Fewer Americans filed for unemployment benefits last week as the need to retain staff keeps firings at the lowest levels in more than a decade.
Jobless claims fell by 2,000 to 291,000 in the week ended Nov. 15 from an upwardly revised 293,000 in the prior period, a Labor Department report showed in Washington. The median forecast of 51 economists surveyed by Bloomberg called for a decline to 284,000.
It was the 10th straight week the number of claims has been lower than 300,000, which hasn’t happened since 2000.
Companies are holding on to more workers to keep pace with demand for domestic goods and services that has held up even as growth in overseas markets cools. As a result, firings have lingered near historically low levels and payrolls are rising, giving U.S. households a needed lift as the holidays approach.
“Claims are still well under the 300,000 mark and they’ve remained there for a little over two months now, and that bodes well in terms of payroll growth,” said Gregory Daco, lead U.S. economist at Oxford Economics USA Inc. in New York, who forecast 290,000 claims.
“We’re seeing good prospects and a strong trend” for progress in the labor market.
Another report showed the cost of living was little changed in October, reflecting a slump in energy prices. Over the past 12 months, the consumer-price index climbed 1.7 percent, the same as in September, according to the Labor Department.
Claims estimates from 51 economists in the Bloomberg survey ranged from 265,000 to 295,000. The prior week’s claims were revised up from an initial reading of 290,000.
The four-week average of claims, a less-volatile measure than the weekly figure, climbed to 287,500 from 285,750 the week before.
The number of people continuing to receive jobless benefits dropped by 73,000 to 2.33 million in the week ended Nov. 8, the fewest since December 2000.
In that same period, the unemployment rate among people eligible for benefits held at 1.8 percent, the report showed.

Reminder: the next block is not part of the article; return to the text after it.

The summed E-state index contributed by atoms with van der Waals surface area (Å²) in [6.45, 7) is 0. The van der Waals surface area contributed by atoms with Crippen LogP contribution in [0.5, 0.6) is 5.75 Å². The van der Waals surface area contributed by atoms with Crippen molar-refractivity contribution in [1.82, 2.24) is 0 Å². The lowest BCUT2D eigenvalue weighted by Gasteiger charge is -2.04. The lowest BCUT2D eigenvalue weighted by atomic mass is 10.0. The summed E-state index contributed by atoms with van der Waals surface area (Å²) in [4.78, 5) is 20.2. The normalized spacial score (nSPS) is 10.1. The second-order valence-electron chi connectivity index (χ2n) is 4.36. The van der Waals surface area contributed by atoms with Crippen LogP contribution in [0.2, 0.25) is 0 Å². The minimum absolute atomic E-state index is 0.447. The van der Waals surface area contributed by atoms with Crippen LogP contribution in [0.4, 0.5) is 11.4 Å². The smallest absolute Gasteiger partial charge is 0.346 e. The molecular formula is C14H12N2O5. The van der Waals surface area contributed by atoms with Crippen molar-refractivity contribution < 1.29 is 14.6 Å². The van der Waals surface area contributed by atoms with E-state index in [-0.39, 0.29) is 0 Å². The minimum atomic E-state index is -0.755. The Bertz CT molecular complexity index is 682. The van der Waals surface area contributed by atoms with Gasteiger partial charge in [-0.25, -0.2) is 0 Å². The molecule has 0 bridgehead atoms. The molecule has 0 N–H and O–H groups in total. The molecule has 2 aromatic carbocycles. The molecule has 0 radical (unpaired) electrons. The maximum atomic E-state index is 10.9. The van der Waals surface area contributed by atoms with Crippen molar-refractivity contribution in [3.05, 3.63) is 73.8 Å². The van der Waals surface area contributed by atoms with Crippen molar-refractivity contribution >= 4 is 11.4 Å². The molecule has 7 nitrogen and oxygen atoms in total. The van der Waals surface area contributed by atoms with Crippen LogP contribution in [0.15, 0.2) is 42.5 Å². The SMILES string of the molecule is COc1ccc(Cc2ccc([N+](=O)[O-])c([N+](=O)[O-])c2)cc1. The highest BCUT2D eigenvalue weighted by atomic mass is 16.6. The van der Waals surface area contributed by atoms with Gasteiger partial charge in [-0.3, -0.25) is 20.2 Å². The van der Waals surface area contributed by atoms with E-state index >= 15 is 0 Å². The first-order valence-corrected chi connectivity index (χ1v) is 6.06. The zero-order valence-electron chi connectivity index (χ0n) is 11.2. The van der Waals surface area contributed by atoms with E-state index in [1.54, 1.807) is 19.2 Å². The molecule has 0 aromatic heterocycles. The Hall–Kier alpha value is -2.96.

Initial jobless claims reflect weekly firings and typically decrease before job growth can accelerate.
Federal Reserve policy makers are debating how much longer to keep interest rates near zero as their dual mandate tugs them in different directions. While the labor market continues to improve as the jobless rate approaches what policy makers consider full employment, the Fed’s preferred inflation gauge has made little progress this year toward the central bank’s 2 percent target.
Fed Chair Janet Yellen and her colleagues last month focused on improvements in the labor market when they announced an end to their stimulative bond purchases. They also said that the risk of inflation remaining persistently below their goal had ebbed.
Nonetheless, minutes of the meeting showed many Fed policy makers thought the central bank should be on the lookout for signs of a decline in expectations for inflation.
“Many participants observed the committee should remain attentive to evidence of a possible downward shift in longer-term inflation expectations,” according to a record of the Oct. 28-29 Federal Open Market Committee meeting released in Washington. “Some of them noted that if such an outcome occurred, it would be even more worrisome if growth faltered.”
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